Notre-Dame de Paris

By Victor Hugo ; Alban Krailsheimer | Go to book overview

VII
CHÂTEAUPERS TO THE RESCUE!

THE reader may recall the critical situation in which we left Quasimodo. The worthy deaf man, assailed on every side, had lost, if not all heart, at least all hope of saving, not himself, he had no thought of himself, but the gypsy girl. He was running about on the gallery quite distraught. Notre-Dame was about to be captured by the truands. Suddenly a great galloping of horses filled the neighbouring streets, and with a long line of torches and a dense column of riders, riding with bridles dropped and lances ready, furious sounds swept through the square like a hurricane: ' France! France! Cut the knaves to pieces! Châteaupers to the rescue! Provostry! Provostry!'

The truands turned about in alarm.

Quasimodo, who could not hear, saw the naked swords, the torches, the pikeheads, all this cavalry, at whose head he recognized Captain Phoebus; he saw the truands, thrown into confusion, the terror of some, the agitation of the best of them, and this unhoped-for aid so revived his strength that he hurled off the church the first attackers who were already stepping over the gallery.

It was in fact the King's troops arriving.

The truands put up a brave fight. They defended themselves like desperate men. Caught on the flank by the rue Saint-Pierre-aux-Bœufs, and in the rear by the rue du Parvis, driven back against Notre-Dame, which they were still assaulting and Quasimodo was defending, at once besiegers and besieged, they were in the singular situation in which, at the famous siege of Turin in 1640, comte Henri d'Harcourt found himself, between Prince Thomas of Savoy whom he was besieging and the marquis de Leganez who was blockading him, Taurinum obsessor idem et obsessus as his epitaph puts it.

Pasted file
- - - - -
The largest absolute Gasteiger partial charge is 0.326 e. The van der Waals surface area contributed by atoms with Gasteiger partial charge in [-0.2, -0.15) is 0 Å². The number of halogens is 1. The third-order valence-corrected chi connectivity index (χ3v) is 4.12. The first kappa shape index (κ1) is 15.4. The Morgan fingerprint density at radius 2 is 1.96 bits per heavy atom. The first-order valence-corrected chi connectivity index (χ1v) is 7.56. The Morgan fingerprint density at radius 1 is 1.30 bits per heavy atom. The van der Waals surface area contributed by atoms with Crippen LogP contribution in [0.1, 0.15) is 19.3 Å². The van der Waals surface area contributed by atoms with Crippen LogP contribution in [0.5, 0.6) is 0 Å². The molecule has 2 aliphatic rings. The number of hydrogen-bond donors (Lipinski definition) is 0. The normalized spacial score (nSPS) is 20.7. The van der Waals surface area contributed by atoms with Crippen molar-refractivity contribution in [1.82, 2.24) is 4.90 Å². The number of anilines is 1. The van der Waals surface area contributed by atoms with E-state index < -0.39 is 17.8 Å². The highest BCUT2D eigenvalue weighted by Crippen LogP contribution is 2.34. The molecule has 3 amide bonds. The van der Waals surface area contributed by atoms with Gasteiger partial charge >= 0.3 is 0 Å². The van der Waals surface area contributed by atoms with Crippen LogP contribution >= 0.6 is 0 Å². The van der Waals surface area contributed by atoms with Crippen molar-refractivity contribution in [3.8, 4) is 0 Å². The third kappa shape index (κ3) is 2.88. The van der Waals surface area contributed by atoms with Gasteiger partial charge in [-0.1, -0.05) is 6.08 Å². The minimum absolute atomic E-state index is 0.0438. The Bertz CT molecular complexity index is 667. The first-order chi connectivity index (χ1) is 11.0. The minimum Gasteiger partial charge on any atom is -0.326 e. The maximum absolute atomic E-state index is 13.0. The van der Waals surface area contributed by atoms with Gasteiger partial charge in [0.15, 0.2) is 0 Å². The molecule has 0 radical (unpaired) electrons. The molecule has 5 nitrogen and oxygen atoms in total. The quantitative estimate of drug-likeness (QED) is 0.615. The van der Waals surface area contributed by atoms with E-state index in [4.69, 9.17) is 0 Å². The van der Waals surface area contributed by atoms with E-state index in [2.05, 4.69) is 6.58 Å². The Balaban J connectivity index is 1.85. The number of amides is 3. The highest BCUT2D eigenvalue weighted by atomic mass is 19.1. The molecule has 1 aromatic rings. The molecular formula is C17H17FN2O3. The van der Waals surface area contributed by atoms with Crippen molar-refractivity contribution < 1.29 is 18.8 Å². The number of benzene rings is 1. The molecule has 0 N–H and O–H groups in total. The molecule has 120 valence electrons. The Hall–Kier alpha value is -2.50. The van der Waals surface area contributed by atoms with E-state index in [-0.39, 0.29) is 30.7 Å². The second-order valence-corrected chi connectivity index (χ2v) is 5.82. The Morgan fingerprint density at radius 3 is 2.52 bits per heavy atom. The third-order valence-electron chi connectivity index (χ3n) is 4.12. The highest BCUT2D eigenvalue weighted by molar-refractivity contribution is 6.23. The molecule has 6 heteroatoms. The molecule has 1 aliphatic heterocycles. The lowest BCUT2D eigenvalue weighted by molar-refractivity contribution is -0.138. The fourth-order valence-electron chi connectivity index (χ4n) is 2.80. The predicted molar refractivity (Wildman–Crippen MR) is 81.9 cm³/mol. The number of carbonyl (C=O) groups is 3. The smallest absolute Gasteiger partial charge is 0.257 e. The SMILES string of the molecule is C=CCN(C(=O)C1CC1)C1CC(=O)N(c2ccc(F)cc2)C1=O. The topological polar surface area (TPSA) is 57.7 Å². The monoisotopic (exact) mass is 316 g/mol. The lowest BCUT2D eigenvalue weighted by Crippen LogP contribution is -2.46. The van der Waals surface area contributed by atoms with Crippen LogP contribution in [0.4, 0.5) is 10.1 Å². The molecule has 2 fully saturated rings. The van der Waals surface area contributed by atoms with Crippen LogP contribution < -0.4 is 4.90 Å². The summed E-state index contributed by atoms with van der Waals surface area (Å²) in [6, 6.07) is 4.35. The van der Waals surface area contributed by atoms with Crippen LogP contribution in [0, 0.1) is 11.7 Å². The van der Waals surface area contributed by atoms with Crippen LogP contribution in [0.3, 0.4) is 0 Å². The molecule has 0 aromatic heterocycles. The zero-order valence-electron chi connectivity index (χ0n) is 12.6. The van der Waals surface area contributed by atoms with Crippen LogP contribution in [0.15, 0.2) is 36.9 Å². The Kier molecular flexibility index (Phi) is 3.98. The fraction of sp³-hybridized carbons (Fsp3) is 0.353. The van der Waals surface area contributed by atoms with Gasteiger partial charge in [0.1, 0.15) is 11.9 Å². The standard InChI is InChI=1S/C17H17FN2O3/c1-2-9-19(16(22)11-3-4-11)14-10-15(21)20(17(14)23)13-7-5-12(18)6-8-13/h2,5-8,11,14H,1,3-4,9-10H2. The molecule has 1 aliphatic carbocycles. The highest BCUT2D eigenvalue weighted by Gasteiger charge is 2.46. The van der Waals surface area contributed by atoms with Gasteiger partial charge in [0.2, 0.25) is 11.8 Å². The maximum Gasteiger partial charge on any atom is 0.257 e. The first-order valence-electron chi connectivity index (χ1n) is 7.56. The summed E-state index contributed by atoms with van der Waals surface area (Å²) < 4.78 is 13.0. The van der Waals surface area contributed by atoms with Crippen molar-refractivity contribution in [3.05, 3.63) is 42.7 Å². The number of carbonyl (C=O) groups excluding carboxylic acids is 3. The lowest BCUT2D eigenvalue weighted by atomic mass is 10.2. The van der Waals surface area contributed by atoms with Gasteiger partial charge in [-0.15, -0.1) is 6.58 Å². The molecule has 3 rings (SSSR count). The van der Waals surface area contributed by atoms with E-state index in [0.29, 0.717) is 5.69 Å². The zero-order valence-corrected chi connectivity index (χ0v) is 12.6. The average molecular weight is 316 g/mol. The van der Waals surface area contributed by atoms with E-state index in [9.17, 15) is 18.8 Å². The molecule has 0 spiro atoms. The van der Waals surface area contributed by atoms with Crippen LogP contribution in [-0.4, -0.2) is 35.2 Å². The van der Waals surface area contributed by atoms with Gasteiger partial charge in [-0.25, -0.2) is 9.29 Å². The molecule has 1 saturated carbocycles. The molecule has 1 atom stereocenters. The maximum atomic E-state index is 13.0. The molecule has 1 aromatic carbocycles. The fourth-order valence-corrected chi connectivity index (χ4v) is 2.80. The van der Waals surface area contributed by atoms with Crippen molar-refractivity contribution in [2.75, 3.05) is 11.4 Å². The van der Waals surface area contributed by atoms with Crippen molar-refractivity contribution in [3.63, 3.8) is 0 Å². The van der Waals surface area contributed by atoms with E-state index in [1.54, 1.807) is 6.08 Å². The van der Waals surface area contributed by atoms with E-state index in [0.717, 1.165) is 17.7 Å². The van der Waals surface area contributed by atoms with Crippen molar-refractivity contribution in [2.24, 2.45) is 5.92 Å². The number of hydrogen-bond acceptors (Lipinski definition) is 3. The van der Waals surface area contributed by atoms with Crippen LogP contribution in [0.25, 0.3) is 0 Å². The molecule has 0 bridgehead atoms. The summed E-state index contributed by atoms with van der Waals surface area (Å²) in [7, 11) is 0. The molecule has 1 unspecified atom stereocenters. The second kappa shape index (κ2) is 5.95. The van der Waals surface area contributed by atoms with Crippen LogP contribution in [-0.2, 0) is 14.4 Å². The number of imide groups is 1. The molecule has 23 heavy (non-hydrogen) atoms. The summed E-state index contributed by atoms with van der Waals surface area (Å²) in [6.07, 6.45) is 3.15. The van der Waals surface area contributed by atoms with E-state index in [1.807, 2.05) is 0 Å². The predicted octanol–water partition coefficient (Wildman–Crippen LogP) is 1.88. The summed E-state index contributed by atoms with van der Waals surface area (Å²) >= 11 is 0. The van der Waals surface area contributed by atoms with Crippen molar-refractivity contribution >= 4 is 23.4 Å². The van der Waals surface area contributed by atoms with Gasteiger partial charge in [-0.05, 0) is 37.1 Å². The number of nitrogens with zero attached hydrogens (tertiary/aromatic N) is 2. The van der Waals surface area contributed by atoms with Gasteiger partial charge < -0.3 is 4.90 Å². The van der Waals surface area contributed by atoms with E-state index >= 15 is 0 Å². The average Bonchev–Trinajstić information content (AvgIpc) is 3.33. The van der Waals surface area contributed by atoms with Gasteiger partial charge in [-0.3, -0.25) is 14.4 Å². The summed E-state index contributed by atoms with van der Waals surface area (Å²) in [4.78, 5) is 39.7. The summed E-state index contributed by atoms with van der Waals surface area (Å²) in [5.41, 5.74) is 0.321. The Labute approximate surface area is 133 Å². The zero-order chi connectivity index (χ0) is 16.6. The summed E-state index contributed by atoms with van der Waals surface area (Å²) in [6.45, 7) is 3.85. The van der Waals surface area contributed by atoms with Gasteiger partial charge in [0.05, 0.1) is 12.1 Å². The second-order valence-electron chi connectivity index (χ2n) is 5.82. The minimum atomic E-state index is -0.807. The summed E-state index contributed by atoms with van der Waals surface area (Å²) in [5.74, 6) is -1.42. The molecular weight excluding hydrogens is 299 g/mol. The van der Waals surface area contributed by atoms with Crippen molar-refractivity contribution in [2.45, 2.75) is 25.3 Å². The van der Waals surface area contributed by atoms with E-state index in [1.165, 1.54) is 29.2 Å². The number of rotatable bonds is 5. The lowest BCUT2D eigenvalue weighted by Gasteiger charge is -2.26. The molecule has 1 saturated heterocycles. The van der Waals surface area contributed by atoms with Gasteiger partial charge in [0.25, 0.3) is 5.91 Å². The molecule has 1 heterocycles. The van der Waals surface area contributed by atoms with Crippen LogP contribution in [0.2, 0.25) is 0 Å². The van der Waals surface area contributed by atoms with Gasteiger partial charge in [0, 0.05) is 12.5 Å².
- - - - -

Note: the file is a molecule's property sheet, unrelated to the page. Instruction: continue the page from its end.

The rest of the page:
It was a fearsome struggle. Wolf's flesh needs dogs' teeth, as P. Matthieu says. The King's horsemen, in the midst of whom Phoebus de Châteaupers bore himself valiantly,

-492-

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Notre-Dame de Paris
Table of contents

Table of contents

  • Notre-Dame De Paris i
  • Title Page iii
  • Contents v
  • Introduction vii
  • Note on the Text xxvi
  • Select Bibliography xxvii
  • A Chronology of Victor Hugo xxviii
  • Table of Contents 3
  • Note to the First Edition 7
  • Book One 13
  • I The Great Hall 13
  • II Pierre Gringoire 28
  • III Monsieur Le Cardinal 38
  • IV Maître Jacques Coppenole 45
  • V Quasimodo 54
  • VI La Esmeralda 61
  • Book Two 65
  • II The Place de Grève 68
  • III Besos Para Golpes⋆ 71
  • IV The Disadvantages of Following a Pretty Woman Through the Streets at Night 81
  • V The Disadvantages (Continued) 86
  • VI The Broken Pitcher 89
  • VII A Wedding Night 108
  • Book Three 119
  • I Notre-Dame 119
  • II A Bird's-Eye View of Paris 128
  • Book Four 153
  • I Kind Souls 153
  • II Claude Frollo 157
  • III Immanis Pecoris Custos Immanior Ipse⋆ [Of a Monstrous Flock a Still More Monstrous Keeper] 163
  • IV The Dog and His Master 171
  • V Claude Frollo (Continued) 173
  • VI Popularity 180
  • Book Five 181
  • I Abbas Beati Martini [The Abbot of Saint-Martin] 181
  • II This Will Kill That 192
  • Book Six 207
  • I An Impartial Look at the Old Magistracy 207
  • II The Rat-Hole 218
  • III The Story of a Maize Cake 223
  • IV A Tear for a Drop of Water 244
  • V The Story of the Cake (Concluded) 254
  • Book Seven 255
  • I Of the Danger of Confiding Your Secret to a Goat 255
  • II A Priest and a Philosopher are Two Different Things 270
  • III The Bells 279
  • IV 'AnÁГkh 282
  • V The Two Men in Black 296
  • VI The Effect That Can Be Produced by Seven Oaths Uttered in the Open Air 302
  • VII The Bogeyman-Monk 307
  • VIII Of the Usefulness of Windows Looking Out on to the River 315
  • Book Eight 323
  • I The Gold Écu Turned into a Dry Leaf 323
  • II The Gold Écu Turned into a Dry Leaf (continued) 333
  • III End of the Gold Écu Turned into a Dry Leaf 338
  • IV Lasciate Ogni Speranza [Ball Hope Abandon . . .] 342
  • V The Mother 356
  • VI Three Men's Hearts Differently Made 361
  • Book Nine 379
  • I Fever 379
  • II Hunchbacked, One-Eyed, Lame 391
  • III Deaf 395
  • IV Earthenware and Crystal 398
  • V The Key to the Red Door 409
  • VI The Key to the Red Door (continued) 412
  • Book Ten, I Gringoire Has Several Good Ideas in Succession in the Rue des Bernardins 417
  • II Become a Truand! 428
  • III Three Cheers for Pleasure! 431
  • IV An Awkward Friend 440
  • V The Private Retreat Where Monsieur Louis of France Says His Hours 460
  • VI Little Blade on the Prowl 491
  • VII Châteapers to the Rescue! 492
  • Book Eleven 495
  • I The Little Shoe 495
  • II La Creatura Bella Bianco Vestita (Dante) 528
  • III Phoebus' Marriage 537
  • IV Quasimodo's Marriage 538
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